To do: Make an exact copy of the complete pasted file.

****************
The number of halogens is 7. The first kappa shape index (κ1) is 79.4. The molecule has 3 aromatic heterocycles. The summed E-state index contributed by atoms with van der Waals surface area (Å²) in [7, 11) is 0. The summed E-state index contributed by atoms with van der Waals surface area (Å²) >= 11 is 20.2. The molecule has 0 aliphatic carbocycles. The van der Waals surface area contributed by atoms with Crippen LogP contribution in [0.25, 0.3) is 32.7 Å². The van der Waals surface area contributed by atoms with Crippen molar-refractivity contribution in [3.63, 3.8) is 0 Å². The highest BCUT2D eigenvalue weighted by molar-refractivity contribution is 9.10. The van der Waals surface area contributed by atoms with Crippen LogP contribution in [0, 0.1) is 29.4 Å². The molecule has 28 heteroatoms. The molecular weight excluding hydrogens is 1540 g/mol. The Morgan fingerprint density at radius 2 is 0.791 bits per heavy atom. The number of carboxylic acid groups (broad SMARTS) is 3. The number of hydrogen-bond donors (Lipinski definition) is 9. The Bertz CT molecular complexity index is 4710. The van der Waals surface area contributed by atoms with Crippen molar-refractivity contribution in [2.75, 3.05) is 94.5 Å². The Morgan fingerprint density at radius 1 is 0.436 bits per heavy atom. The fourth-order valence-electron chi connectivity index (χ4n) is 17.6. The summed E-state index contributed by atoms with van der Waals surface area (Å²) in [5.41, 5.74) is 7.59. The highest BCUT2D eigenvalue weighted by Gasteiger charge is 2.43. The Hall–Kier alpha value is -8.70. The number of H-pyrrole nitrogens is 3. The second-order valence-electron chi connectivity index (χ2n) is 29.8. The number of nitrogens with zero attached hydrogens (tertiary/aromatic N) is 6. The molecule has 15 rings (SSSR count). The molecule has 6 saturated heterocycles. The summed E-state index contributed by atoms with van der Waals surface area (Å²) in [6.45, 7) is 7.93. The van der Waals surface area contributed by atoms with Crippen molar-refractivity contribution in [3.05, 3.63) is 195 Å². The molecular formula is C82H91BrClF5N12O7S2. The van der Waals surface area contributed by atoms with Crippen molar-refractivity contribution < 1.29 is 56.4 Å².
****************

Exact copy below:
The number of halogens is 7. The first kappa shape index (κ1) is 79.4. The molecule has 3 aromatic heterocycles. The summed E-state index contributed by atoms with van der Waals surface area (Å²) in [7, 11) is 0. The summed E-state index contributed by atoms with van der Waals surface area (Å²) >= 11 is 20.2. The molecule has 0 aliphatic carbocycles. The van der Waals surface area contributed by atoms with Crippen LogP contribution in [0.25, 0.3) is 32.7 Å². The van der Waals surface area contributed by atoms with Crippen molar-refractivity contribution in [3.63, 3.8) is 0 Å². The highest BCUT2D eigenvalue weighted by molar-refractivity contribution is 9.10. The van der Waals surface area contributed by atoms with Crippen LogP contribution in [0, 0.1) is 29.4 Å². The molecule has 28 heteroatoms. The molecular weight excluding hydrogens is 1540 g/mol. The Morgan fingerprint density at radius 2 is 0.791 bits per heavy atom. The number of carboxylic acid groups (broad SMARTS) is 3. The number of hydrogen-bond donors (Lipinski definition) is 9. The Bertz CT molecular complexity index is 4710. The van der Waals surface area contributed by atoms with Crippen molar-refractivity contribution in [2.75, 3.05) is 94.5 Å². The Morgan fingerprint density at radius 1 is 0.436 bits per heavy atom. The fourth-order valence-electron chi connectivity index (χ4n) is 17.6. The summed E-state index contributed by atoms with van der Waals surface area (Å²) in [5.41, 5.74) is 7.59. The highest BCUT2D eigenvalue weighted by Gasteiger charge is 2.43. The Hall–Kier alpha value is -8.70. The number of H-pyrrole nitrogens is 3. The second-order valence-electron chi connectivity index (χ2n) is 29.8. The number of nitrogens with zero attached hydrogens (tertiary/aromatic N) is 6. The molecule has 15 rings (SSSR count). The molecule has 6 saturated heterocycles. The summed E-state index contributed by atoms with van der Waals surface area (Å²) in [6.45, 7) is 7.93. The van der Waals surface area contributed by atoms with Crippen molar-refractivity contribution in [3.05, 3.63) is 195 Å². The molecular formula is C82H91BrClF5N12O7S2. The van der Waals surface area contributed by atoms with Crippen molar-refractivity contribution < 1.29 is 56.4 Å².